A Pair of Triads

11 Then the sons of Israel did evil in the sight of the Lord and served the Baals, and they forsook the Lord, the God of their fathers, who had brought them out of the land of Egypt, 12 and followed other gods from among the gods of the peoples who were around them, and bowed themselves down to them; thus they provoked the Lord to anger.  13 So they forsook the Lord and served Baal and the Ashtaroth.  

14 The anger of the Lord burned against Israel, and He gave them into the hands of plunderers who plundered them; and He sold them into the hands of their enemies around them, so that they could no longer stand before their enemies.  15 Wherever they went, the hand of the Lord was against them for evil, as the Lord had spoken and as the Lord had sworn to them, so that they were severely distressed.
(Judges 2:11 — 15 NASB)

When mom repeated something three times, it was serious.  Either we got it, and all calmed down, or that was the extent of her patience leading to wrath.  It was our choice.  We could push her buttons beyond the sacred three repeats, and incur her swift justice.  Or we could choose to obey the third repeat of the command, diffusing the tension and recovering the peace of the home.  My mom raised two boys, so it was often tense.

It’s kind of like that in Scripture too.  When God repeats Himself three times it’s probably important.  In this passage, the author compiles two sets of threes.  I’m going to say that’s important.  Wait, you don’t see it?  Well, this translation doesn’t help since the verse division an sentence structure don’t exactly match in one point, and the verse structure actually obscures the second set.  Let me help you out.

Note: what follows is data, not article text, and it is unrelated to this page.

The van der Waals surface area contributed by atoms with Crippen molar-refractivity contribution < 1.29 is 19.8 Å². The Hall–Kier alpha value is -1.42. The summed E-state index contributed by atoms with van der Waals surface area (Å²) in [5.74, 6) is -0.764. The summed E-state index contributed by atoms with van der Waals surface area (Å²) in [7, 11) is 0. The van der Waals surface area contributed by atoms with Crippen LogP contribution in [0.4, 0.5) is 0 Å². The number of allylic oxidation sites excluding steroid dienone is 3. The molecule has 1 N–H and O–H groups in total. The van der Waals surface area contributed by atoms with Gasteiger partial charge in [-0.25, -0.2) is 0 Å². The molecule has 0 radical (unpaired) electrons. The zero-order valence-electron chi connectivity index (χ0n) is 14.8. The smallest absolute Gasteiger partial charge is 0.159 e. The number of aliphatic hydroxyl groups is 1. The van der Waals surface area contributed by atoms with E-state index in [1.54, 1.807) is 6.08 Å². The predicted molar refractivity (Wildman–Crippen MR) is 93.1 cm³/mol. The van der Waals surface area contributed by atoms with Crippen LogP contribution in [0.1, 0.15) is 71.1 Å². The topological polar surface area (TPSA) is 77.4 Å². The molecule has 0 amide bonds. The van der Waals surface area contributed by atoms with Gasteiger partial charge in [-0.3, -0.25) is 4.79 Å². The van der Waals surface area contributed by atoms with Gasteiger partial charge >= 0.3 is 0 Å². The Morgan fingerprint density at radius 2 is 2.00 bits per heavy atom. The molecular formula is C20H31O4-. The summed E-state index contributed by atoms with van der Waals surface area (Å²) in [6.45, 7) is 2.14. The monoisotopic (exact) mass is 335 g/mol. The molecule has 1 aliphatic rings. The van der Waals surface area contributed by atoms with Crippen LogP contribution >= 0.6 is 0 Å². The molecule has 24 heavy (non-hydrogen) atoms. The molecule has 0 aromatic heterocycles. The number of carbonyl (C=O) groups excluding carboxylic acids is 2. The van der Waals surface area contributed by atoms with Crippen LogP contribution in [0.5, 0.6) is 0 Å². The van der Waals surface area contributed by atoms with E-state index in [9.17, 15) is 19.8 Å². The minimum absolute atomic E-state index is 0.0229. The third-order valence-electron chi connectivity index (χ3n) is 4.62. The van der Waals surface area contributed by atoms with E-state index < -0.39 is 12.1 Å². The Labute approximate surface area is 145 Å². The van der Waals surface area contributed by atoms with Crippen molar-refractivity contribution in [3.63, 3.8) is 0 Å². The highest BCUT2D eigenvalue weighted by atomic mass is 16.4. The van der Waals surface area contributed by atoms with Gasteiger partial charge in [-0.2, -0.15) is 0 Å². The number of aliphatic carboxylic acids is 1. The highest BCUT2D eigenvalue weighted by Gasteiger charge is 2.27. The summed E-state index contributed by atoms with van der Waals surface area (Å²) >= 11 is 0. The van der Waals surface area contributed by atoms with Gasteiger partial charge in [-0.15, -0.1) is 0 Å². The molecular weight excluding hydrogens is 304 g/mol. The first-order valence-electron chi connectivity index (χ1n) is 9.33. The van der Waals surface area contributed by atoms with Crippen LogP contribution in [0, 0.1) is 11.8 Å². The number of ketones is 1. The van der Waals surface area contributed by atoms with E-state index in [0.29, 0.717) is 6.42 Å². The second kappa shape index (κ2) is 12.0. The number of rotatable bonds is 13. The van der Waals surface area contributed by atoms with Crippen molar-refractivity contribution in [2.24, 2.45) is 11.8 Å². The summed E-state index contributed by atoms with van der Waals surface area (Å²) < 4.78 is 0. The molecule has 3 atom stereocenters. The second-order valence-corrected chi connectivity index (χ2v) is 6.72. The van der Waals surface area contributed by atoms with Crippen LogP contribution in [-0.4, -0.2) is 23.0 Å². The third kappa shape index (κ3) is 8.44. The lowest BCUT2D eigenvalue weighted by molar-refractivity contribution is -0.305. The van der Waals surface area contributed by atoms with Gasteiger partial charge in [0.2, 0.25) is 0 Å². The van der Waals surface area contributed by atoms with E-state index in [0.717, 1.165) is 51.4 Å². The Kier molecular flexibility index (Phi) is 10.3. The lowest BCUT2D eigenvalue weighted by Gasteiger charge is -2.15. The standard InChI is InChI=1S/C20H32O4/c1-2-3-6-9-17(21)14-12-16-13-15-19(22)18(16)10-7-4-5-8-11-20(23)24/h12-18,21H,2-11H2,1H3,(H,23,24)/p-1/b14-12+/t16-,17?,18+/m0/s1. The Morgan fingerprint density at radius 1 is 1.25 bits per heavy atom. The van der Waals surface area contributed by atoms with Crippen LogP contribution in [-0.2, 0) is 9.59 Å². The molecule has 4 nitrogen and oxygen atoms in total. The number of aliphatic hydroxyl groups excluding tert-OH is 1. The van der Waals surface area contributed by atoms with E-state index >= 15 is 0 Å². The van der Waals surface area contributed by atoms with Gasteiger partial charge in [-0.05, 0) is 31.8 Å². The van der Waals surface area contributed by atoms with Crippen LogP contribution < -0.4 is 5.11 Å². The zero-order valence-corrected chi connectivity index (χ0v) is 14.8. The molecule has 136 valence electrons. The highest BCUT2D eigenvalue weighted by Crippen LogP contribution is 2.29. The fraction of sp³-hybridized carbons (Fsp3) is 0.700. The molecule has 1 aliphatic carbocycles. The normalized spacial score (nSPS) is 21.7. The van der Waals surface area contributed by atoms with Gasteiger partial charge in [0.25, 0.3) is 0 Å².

The first “triad” is the is what the Sons of Israel did, and is found in verses 11 through 13.  Each verse repeats the sin of the Sons of Israel, but in a slightly different way.  They did evil in His sight serving the Baals, they followed other gods bowing down to them, and they forsook Yahweh to serve Baal and Ashtaroth.  Clearly it’s important we know that the Sons of Israel sinned by following the gods of the people around them.

The second triad, what Yahweh did, is more difficult to spot because verse 14 has two of the three pieces. Yahweh’s anger burns and He has them plundered, He sells them to their enemies so they can’t put up a fight, and His hand is against them for evil (yes, God’s hand does evil).  Without this triad, you might think God abandoned the Sons of Israel.  They did.  This writer isn’t allowing such a conclusion.  God was there, but was against them because of their service to other gods.

We think God has forsaken us sometimes.  Things don’t go well at home, at work, with friends or family.  We get sick, our family gets sick or hurt, and we think God has left us, or hates us.  The Children of Abraham probably thought that when times got hard.  When crops were light, or bad, or sickness struck, where was God?  And then, if successful people worshipped this Baal god, maybe that would help.  These Canaanites also worshipped El, and Baal was his son, so that makes it okay, right?

We don’t like to think ill of God, but we don’t want to understand Him either.  We’d really prefer that He do what we want, be like we want or imagine, and just be more convenient for us.  Whatever we might want, God not only persists being Who He is, but He also refuses to go away.  If we want to get along with Him, then we need to learn how.  And that requires worship of Him as God, time spent with Him in prayer (listening and speaking), and studying Scripture.  If we’re not willing to do that, then this will a bewildering and frustrating relationship with the Creator of the Universe.

Anyway, that’s my view this morning.  If you read past my comment that God does evil, then share your view through your knothole?


1 Comment

  1. Matt Brumage says:

    Since having written this, I translated the chapter. In doing so, I became a lot more familiar with the verbs of this passage, and now realize the structure I saw was really only visible in English translations, not from the either the Hebrew text nor the Greek Septuagint. I’ll be writing another entry correcting this view, and that entry will be what I include in the study guide I’m writing on “Reframing Scripture”.


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